Tom Harvey lost his mom at a young age and has been raised by his grandma in the slums of London. He is walking home from school one day and an IPhone is thrown out from the top floor of his building. It breaks open his skull, and he's in the hospital for 17 days. Most of the IPhone fragments have been removed, but a few remain and merge with his brain. After he wakes up he finds out that his best friend, Lucy, was raped and her brother was beat up. In the coming days he uses his iBoy powers to access information about everything going on in Crow Town. Tom also discovers that he can make his skin light up and become impervious to harm, when he is connected to a phone signal or WiFi connection. After he goes to see Lucy he hacks into the police database to see who is suspected in Lucy's rape. Tom then takes it upon himself, with his new iBoy powers to see that they are punished for what they did to Lucy. This draws the attention of Howard Ellman, the head honcho of a gang in Crow Town. He kidnaps Tom and Lucy in the middle of the night, and wants to make them pay for what has happened to the rest of his crew. Can Tom use his iBoy powers and save him and Lucy, or is Ellman going to get his revenge?

I enjoyed this book. It was fast moving and entertaining. Most people would probably want the powers Tom gained from the IPhone fragments. The question then becomes would you use them for good, or be swayed to the dark side to use them for selfish reasons.

T.B. 12/14/11

Friday, December 09, 2011

My Favorite Band Does Not Exist - Robert Jeschonek

Idea Deity is on the run from his controlling parents. They make him study so much that he creates a fake band called Youforia for his own amusement. Reacher is the leader of the supposed made up band Youforia. Reacher is trying to discover who is posting the personal information of the band online, while Idea is trying to figure out who is posing as his made up band Youforia. The connection between the two is Eurydice/Eunice. Eurydice is Reacher's girlfriend and fellow band mate. Idea encounters Eunice on his way to Maysfield for Youforia's debut concert. As they travel to Maysfield, Idea and Reacher are reading a book called Fireskull's Revenant, which is about Johnny Without and Lord Fireskull, two mortal enemies. They receive a prophecy that unless they join forces they will perish. This plays into the main plot and is foreshadowing what will come with Idea and Reacher. Eurydice/Eunice takes Idea and Reacher to the same diner where she convinces them that they are both real just in two separate realities. They agree to work together, and are taken into the characters of Johnny Without and Lord Fireskull to unite and defeat The Secret King.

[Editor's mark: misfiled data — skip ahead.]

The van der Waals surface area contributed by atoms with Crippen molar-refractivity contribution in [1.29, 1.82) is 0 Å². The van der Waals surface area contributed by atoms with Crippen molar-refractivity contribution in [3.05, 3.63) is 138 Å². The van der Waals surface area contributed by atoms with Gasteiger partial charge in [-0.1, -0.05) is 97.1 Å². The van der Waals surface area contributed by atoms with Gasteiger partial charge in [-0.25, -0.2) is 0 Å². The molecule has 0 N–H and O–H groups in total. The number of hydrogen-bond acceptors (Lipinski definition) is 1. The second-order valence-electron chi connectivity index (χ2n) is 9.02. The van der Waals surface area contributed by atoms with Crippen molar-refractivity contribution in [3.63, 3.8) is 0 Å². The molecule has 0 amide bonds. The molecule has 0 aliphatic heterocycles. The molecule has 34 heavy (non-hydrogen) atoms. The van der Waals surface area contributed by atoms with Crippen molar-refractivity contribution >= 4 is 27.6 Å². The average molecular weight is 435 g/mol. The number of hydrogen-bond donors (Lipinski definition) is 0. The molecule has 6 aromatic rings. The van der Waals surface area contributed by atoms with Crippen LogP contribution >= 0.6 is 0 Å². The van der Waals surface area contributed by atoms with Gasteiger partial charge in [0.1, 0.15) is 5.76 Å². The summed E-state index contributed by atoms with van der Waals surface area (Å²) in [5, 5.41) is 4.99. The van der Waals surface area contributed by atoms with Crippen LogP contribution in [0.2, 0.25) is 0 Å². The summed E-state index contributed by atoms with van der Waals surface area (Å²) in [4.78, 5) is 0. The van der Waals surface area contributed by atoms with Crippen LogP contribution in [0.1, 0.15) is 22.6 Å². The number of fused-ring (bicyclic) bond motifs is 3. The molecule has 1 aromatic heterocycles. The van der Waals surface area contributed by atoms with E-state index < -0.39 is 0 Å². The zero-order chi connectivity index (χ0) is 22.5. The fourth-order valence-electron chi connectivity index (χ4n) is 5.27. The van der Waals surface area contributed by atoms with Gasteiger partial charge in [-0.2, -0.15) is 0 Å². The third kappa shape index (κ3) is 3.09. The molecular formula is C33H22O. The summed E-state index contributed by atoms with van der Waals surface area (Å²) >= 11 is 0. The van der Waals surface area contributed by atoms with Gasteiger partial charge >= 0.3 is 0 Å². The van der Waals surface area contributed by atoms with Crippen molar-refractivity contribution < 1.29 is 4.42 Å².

I enjoyed the book. It was a bit slow to get going, but after 100 pages or so it picked up. I liked how the book within the book started to parallel the main story. It foreshadowed what was to come, but didn't give the story away. I was not expecting what happened at the end. It was a nice twist to pull together the different plot lines in the book.

T.B. 12/9/11

Monday, December 05, 2011


This is the first of a trilogy and those who get caught up in it will want to read the next two. Mr. Monster and I don't Want to Kill You.

John Wayne is named for the movie star not the infamous killer clown Gacy. He lives with his mom above a mortuary. He helps his mom and aunt prepare bodies for burial and describes too much of the process for my taste. He senses that he may be a killer in training since he is extremely fascinated by serial killers and by the mortuary work. His psychiatrist has diagnosed him as having a sociopathic personality. Most of the kids at school view him and his obsessions as too creepy and leave him alone. A mutilated body is found in an alley and John Wayne is determined to solve the crime even as more mutilated bodies pile up, each missing a single different body part and each graphically described. Everyone is terrified, including reporters and the police since one reporter and some law enforcement officers are among the dead. When John Wayne does eventually solve the crime he keeps the resolution secret from his town and family. He has unleashed the killer in himself and no one would believe the truth anyway. By the way, he is right, he is not a serial killer. He is something much much worse. How bad and where the story is going You and I will have to find out in later books - wew!
jdw 12/11